But the effect is certainly a lot more pronounced if you're actually surrounded by blue sky. In particular, as I just remembered: this “automatic white balance correction” works with some time delay. A white object on green background may still look white, but stare at a green screen for a few minutes and everything else will look purple-tinted. I think this actually has to do with colour receptors in the eye tiring out. At night, your eyes have a lot of time to adapt to the white point, and thus everything will look bluer, including the moon. Add to this that traditional artificial light sources have a very low colour temperature – the eyes will adapt to those, more than to the remote natural light sources.

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Interesting, thanks. What do you think of my comment on Rob Jeffries's answer? – Kartick Vaddadi Mar 23 at 6:05
    
Is the so-called "midnight blue" rayleigh-scattered moonlight? – Random832 Mar 23 at 20:06
    
Yeah, I suppose so. Rayleigh scattered moonlight is mostly notable at full moon, midnight, and then it is, in fact, blue – obviously. But that light doesn't dominate the night sky, you still see stars and often also skyglow. – leftaroundabout Mar 23 at 20:25
I thought the sun is the yellowest natural source of light we have.

Whatever made you think that? It's pretty much by definition the whitest source of light we have since sunlight is what we judge all colors in.

Now direct sunlight is pretty close to a black body emission spectrum. The moon, not so much. It's reflected light, so assigning an actual color temperature is not going to reflect reality all that much since a color temperature implies a whole spectral distribution, and the moon has the spectrum of the sun modified by its wavelength-dependent average reflection coefficient. Its own temperature is such that its own black body radiation is not going to significantly contribute to the visible part of the spectrum.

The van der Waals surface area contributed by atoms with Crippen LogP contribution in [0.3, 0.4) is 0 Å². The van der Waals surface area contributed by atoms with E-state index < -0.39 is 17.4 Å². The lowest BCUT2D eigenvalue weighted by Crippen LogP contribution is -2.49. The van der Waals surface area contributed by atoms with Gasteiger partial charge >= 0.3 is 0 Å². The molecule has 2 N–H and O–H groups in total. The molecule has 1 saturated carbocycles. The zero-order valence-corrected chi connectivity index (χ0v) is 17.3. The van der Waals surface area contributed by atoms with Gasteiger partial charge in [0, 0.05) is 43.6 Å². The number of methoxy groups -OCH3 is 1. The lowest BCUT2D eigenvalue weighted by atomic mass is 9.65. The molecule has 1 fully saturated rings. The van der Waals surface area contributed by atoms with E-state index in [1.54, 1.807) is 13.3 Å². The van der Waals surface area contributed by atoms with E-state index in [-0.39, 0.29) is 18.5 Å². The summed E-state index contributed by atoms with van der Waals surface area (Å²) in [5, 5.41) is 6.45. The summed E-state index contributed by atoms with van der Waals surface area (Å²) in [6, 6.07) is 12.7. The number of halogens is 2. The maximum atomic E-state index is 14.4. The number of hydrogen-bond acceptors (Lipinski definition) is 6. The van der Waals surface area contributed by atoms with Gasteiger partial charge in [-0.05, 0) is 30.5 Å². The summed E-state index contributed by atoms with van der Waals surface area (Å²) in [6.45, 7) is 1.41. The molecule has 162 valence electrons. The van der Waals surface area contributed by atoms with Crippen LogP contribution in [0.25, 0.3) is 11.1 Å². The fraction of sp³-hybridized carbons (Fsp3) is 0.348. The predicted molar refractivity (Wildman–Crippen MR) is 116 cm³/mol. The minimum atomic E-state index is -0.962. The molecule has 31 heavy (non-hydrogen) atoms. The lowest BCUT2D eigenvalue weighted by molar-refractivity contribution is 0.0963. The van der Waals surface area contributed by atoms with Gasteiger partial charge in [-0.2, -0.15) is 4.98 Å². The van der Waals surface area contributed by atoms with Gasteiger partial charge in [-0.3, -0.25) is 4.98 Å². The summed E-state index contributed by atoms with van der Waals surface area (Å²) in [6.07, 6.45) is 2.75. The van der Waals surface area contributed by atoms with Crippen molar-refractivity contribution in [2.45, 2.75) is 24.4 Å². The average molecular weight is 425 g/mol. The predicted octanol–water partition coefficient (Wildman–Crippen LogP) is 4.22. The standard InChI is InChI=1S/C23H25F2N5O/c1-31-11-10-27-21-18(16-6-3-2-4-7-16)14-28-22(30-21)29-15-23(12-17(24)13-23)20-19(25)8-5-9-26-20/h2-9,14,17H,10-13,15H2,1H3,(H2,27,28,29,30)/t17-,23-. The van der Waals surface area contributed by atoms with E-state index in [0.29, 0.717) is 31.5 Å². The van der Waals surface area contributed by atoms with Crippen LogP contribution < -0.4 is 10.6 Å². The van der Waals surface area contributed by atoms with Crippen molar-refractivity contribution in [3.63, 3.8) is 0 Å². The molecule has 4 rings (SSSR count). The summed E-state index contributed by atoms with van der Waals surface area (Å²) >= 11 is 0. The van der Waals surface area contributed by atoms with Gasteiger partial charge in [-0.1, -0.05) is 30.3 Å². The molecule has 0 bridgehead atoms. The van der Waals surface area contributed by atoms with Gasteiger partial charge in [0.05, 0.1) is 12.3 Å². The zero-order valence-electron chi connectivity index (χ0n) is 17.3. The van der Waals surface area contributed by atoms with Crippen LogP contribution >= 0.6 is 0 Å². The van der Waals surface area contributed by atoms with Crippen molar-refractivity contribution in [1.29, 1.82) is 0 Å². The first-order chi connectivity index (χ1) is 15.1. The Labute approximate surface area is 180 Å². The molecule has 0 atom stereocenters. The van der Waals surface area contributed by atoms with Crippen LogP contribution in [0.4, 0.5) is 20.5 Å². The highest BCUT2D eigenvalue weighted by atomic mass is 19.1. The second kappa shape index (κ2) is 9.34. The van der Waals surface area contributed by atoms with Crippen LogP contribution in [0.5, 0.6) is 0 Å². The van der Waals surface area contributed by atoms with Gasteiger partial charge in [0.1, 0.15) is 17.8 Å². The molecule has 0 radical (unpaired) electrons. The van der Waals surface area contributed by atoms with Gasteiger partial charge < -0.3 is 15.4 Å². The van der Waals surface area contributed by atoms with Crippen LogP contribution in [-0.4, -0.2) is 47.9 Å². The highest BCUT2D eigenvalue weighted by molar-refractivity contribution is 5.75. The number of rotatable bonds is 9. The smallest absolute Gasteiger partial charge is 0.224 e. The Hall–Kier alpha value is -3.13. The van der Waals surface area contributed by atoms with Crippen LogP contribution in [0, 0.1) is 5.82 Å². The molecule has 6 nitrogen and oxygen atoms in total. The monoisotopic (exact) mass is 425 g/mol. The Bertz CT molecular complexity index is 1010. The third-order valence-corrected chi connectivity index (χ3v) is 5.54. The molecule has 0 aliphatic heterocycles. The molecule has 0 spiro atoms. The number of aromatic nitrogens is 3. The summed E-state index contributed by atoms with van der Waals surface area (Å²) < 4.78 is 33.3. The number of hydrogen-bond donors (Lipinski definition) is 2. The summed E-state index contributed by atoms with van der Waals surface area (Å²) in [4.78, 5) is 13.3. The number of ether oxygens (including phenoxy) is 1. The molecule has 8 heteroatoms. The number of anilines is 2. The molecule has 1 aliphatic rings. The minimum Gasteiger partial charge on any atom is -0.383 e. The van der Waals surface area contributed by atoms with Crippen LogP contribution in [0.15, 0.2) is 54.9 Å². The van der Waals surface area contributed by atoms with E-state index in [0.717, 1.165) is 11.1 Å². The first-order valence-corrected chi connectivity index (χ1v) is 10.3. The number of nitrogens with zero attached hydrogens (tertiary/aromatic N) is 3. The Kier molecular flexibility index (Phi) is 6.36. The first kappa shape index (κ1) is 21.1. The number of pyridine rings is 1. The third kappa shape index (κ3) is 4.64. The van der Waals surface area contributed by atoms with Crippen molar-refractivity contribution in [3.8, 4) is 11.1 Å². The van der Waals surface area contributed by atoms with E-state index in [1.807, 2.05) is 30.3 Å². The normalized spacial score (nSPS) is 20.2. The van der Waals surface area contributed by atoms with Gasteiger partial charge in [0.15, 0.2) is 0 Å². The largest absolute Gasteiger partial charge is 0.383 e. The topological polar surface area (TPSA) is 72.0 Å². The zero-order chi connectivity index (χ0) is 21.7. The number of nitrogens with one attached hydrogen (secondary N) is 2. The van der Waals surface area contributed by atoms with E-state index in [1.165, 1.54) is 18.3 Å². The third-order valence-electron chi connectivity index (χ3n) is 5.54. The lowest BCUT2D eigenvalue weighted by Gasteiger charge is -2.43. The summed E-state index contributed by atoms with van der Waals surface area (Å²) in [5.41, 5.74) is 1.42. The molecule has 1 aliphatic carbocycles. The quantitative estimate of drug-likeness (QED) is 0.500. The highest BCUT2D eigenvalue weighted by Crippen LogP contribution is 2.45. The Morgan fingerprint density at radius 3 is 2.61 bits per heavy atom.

The reddish color of a lunar eclipse is attributed to scattered light from the earth's atmosphere rather than "afterglow" from the immediately preceding full moon.

So I doubt that a "color temperature" will make much sense for the moon.

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A colour temperature for the moon makes as much sense as a colour temperature for the Sun. Neither are blackbodies and certainly not after passing through the Earth's atmosphere - see the picture in my answer. – Rob Jeffries Mar 23 at 16:06
    
@RobJeffries I disagree with you. The sun might generate energy through fusion, which produces a defined (photon) energy spectrum (non-thermal). But those photons are created in the core. It takes many (thousands of) years for the photon to make it to the photosphere, where we finally can observe it, by which time it will have thermalized. – Aron Mar 24 at 3:47
    
@aron Look at the spectrum. Plus your understanding of the physical process is completely wrong. The visible photons we see from the Sun come from the photosphere and from different depths at temeratures ranging from about 3500K in sunspots to 10,000 K in plages. I.e It is a multi-temperature spectrum with absorption features and is only an approximation to a blackbody with effective temperature of 5770K. – Rob Jeffries Mar 24 at 7:18